Just a month later, an afternoon storm hit the northeastern area of Platte County where a twister was reported to have touched down near the Goshen county line at the home of Jason and Jessica Taliafiero. Jessica and her children sought shelter in the basement after Jessica saw the storm approaching. They had heavy damage to windows and the roof. A trampoline was thrown into the air and landed on the top of a
hay stack. 

Another tornado touched down at the Nearing Ranch just northwest of Fort Laramie. A barn was completely leveled, and a horse trailer and silo were moved completely from the property. Another silo was twisted and bent over to the ground. The Nearings were not at the ranch at the time the storm hit.

Four  

The Guernsey Volunteer Fire Department was approved for a State Energy Office Retrofit grant that will help them with a substantial renovation of the community’s firehouse. Following an audit to assess energy costs, the areas of concern were determined to be windows, doors, overhead doors, insulation, furnaces and lighting. The Town of Guernsey has been working to improve the building and this grant of $20,000 with a 10 percent match will help address the recommendations to provide a more energy efficient building. The building houses fire trucks, ambulances, a meeting room, housing quarters, weight room and office space. 

Five

The Wyoming Cowboy ChalleNGe program, housed and administered on the grounds of the Wyoming National Guard’s Camp Guernsey received full accreditation for their educational program that will allow graduates to receive a full high school diploma rather than just the General Equivalency Diploma or GED. The program completed a detailed process that took eight months to finish. Initially evaluated by the Federal Department of Education, the staff was interviewed extensively, curriculum was reviewed and evaluated and the entire process was also repeated to satisfy the Wyoming Department of Education as required by the state. The Wyoming Cowboy ChalleNGe program is just one of seven across the nation to achieve public school accreditation. The Cowboy ChalleNGe program provides a way for youth between 15 and 18 to get a fresh start if poor choices have put them at odds with authorities, having trouble in school or struggling to stay in school.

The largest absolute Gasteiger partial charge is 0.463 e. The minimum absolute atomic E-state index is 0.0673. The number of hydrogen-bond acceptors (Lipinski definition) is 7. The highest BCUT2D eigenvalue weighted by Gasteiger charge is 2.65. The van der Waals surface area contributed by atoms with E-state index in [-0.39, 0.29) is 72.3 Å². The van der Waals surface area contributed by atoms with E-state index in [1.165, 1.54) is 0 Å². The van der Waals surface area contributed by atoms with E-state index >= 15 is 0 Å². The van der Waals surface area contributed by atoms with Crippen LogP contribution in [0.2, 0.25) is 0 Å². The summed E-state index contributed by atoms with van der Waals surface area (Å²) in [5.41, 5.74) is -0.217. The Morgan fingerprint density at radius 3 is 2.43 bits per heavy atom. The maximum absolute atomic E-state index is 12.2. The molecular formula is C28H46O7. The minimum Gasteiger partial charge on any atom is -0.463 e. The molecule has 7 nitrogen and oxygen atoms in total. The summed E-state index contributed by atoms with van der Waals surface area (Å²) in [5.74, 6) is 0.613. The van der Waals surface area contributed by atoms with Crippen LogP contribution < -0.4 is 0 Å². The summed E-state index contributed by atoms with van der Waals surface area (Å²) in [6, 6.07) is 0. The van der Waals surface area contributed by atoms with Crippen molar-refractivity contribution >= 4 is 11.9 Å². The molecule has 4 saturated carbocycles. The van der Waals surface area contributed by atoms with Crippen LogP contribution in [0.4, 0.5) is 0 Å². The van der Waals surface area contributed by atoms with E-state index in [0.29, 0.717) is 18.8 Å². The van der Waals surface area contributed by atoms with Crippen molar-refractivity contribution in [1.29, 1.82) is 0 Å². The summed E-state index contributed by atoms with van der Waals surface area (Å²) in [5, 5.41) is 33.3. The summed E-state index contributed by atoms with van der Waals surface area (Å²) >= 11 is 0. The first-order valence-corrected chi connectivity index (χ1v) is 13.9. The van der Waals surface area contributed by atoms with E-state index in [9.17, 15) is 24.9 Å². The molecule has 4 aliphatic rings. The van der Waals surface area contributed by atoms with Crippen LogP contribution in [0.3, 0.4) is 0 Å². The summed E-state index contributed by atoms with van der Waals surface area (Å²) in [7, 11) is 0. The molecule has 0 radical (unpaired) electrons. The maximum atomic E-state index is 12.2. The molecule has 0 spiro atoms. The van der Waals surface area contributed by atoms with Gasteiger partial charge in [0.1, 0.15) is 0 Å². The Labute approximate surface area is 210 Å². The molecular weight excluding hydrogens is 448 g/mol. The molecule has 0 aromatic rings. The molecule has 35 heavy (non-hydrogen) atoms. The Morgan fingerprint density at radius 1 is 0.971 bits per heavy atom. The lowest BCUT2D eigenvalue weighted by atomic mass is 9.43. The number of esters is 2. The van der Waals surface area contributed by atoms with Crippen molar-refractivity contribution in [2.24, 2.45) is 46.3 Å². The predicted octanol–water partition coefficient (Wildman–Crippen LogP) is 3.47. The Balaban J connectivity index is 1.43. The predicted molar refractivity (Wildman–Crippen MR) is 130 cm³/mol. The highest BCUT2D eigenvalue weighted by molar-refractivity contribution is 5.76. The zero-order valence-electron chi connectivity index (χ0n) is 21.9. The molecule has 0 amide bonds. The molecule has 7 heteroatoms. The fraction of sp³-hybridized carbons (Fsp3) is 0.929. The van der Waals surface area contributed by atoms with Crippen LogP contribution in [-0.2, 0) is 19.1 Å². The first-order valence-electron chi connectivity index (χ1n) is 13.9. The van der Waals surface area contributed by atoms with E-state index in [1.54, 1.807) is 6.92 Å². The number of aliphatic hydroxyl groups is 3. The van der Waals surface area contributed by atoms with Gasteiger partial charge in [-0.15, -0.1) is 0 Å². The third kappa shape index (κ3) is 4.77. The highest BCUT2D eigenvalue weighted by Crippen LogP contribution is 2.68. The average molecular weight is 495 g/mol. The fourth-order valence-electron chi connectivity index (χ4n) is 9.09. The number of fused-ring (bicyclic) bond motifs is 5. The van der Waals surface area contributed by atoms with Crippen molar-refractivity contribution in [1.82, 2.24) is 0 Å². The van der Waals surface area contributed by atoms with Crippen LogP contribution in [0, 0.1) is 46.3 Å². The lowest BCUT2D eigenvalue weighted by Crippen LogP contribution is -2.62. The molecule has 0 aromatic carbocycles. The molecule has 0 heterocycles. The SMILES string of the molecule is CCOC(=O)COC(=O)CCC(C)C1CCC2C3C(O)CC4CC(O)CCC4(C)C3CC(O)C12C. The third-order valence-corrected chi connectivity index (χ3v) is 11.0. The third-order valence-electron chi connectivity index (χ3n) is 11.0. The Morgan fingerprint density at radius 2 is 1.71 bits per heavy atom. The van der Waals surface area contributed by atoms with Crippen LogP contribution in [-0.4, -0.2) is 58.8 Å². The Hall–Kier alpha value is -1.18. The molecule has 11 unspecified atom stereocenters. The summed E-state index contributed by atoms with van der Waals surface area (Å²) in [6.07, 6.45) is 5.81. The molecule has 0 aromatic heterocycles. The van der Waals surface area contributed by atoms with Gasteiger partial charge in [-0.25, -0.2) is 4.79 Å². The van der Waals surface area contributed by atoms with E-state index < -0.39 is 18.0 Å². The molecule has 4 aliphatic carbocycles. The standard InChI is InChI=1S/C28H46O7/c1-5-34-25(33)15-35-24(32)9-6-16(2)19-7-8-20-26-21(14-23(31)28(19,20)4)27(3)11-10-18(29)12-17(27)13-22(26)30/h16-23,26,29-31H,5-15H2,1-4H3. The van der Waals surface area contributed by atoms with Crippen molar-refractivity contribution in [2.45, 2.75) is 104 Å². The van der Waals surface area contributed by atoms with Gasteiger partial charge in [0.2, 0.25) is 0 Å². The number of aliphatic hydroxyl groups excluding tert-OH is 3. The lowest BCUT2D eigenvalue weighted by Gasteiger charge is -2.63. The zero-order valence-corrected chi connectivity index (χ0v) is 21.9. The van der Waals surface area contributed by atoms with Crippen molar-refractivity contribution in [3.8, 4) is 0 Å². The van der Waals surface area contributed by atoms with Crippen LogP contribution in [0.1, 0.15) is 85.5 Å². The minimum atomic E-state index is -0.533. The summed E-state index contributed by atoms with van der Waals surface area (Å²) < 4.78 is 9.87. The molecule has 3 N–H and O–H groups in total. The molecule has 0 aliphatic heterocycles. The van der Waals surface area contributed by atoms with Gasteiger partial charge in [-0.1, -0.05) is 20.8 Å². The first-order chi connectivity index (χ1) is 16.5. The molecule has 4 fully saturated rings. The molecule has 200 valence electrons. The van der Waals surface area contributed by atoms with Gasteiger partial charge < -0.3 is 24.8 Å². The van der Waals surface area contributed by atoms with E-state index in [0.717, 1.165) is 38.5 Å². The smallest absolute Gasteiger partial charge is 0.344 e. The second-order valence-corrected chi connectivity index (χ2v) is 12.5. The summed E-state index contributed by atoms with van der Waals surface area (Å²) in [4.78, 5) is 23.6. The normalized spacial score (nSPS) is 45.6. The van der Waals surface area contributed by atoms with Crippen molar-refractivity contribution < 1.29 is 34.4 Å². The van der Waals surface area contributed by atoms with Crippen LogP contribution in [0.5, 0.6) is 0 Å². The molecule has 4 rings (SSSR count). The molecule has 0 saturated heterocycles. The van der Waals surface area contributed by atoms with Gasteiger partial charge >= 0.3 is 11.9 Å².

The program is a five-month residential situation that teaches life skills, discipline, self-respect, living by rules and the value of education and more. Nearly 800 graduates have obtained GEDs or diplomas and many have gone on to attend college, find employment or enlist in a branch of the service.

Six  

The Frederick Memorial Golf Tournament awarded over $10,000 in scholarships to 22 Guernsey-Sunrise graduates to assist them with furthering their education. Held each year in August, the tournament completed its 24th event this year. Scholarships are awarded based on the students’ year in school. Higher dollar amounts are awarded for each year of college the student completes to encourage students to complete their degrees. The tournament has helped hundreds of students continue their education beyond
high school. 

Seven

Guernsey-Sunrise had several organizations and a teacher that qualified for national competitions during the 2018-2019 school year. The Skills USA program team of Destiny Covington, Jayden Butler and TyLinn Cooper picked up a state championship for their entry in the Community Service competition. Their work included a 10-minute presentation outlining the work members and trades class students have been doing with the renovation of the VFW building. Along with Bailey Martin and Dakota Conner, the team also picked up a runner-up plaque for points scored at the state level in 1-A/2-A competition. 

Family, Career and Community Leaders of America (FCCLA) members Trinity Ayers, Victoria Sierra, Sierra Ballou and Justin Martinez won gold medals and a state title in culinary competition. Kacey McCoid also won gold and a state champion title in the Life Event Planning competition. The two state champions qualified for the national competition held in the summer.